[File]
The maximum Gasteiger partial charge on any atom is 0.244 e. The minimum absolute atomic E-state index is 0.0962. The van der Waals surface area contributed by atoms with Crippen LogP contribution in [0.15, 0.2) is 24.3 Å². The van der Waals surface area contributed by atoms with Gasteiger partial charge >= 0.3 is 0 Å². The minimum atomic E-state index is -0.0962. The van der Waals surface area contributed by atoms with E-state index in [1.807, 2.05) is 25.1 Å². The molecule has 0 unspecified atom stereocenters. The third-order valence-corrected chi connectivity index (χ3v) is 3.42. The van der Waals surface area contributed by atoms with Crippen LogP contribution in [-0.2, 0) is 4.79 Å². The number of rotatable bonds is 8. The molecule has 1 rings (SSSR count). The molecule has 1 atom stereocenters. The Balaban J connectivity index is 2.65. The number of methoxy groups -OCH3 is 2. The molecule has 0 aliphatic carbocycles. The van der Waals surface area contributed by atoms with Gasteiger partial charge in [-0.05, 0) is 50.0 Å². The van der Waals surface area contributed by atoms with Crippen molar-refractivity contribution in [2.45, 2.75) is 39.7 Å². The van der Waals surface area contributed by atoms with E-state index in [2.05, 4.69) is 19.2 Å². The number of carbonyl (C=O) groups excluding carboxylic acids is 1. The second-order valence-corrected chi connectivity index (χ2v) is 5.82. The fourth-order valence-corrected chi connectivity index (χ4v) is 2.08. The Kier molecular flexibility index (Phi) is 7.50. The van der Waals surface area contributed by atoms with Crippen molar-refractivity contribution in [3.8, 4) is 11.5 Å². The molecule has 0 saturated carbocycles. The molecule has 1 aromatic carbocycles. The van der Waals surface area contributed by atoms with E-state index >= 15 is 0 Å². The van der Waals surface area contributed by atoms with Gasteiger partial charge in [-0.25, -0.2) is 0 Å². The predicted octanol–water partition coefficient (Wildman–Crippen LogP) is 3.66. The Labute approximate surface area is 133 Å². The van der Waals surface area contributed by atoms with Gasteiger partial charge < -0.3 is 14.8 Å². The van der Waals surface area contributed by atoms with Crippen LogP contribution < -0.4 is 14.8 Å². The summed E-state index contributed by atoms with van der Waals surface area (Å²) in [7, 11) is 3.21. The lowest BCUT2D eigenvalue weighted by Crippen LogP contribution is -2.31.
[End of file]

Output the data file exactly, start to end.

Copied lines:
The maximum Gasteiger partial charge on any atom is 0.244 e. The minimum absolute atomic E-state index is 0.0962. The van der Waals surface area contributed by atoms with Crippen LogP contribution in [0.15, 0.2) is 24.3 Å². The van der Waals surface area contributed by atoms with Gasteiger partial charge >= 0.3 is 0 Å². The minimum atomic E-state index is -0.0962. The van der Waals surface area contributed by atoms with E-state index in [1.807, 2.05) is 25.1 Å². The molecule has 0 unspecified atom stereocenters. The third-order valence-corrected chi connectivity index (χ3v) is 3.42. The van der Waals surface area contributed by atoms with Crippen LogP contribution in [-0.2, 0) is 4.79 Å². The number of rotatable bonds is 8. The molecule has 1 rings (SSSR count). The molecule has 1 atom stereocenters. The Balaban J connectivity index is 2.65. The number of methoxy groups -OCH3 is 2. The molecule has 0 aliphatic carbocycles. The van der Waals surface area contributed by atoms with Gasteiger partial charge in [-0.05, 0) is 50.0 Å². The van der Waals surface area contributed by atoms with Crippen molar-refractivity contribution in [2.45, 2.75) is 39.7 Å². The van der Waals surface area contributed by atoms with E-state index in [2.05, 4.69) is 19.2 Å². The number of carbonyl (C=O) groups excluding carboxylic acids is 1. The second-order valence-corrected chi connectivity index (χ2v) is 5.82. The fourth-order valence-corrected chi connectivity index (χ4v) is 2.08. The Kier molecular flexibility index (Phi) is 7.50. The van der Waals surface area contributed by atoms with Crippen molar-refractivity contribution in [3.8, 4) is 11.5 Å². The molecule has 0 saturated carbocycles. The molecule has 1 aromatic carbocycles. The van der Waals surface area contributed by atoms with E-state index >= 15 is 0 Å². The van der Waals surface area contributed by atoms with Gasteiger partial charge in [-0.25, -0.2) is 0 Å². The predicted octanol–water partition coefficient (Wildman–Crippen LogP) is 3.66. The Labute approximate surface area is 133 Å². The van der Waals surface area contributed by atoms with Gasteiger partial charge < -0.3 is 14.8 Å². The van der Waals surface area contributed by atoms with Crippen LogP contribution < -0.4 is 14.8 Å². The summed E-state index contributed by atoms with van der Waals surface area (Å²) in [7, 11) is 3.21. The lowest BCUT2D eigenvalue weighted by Crippen LogP contribution is -2.31.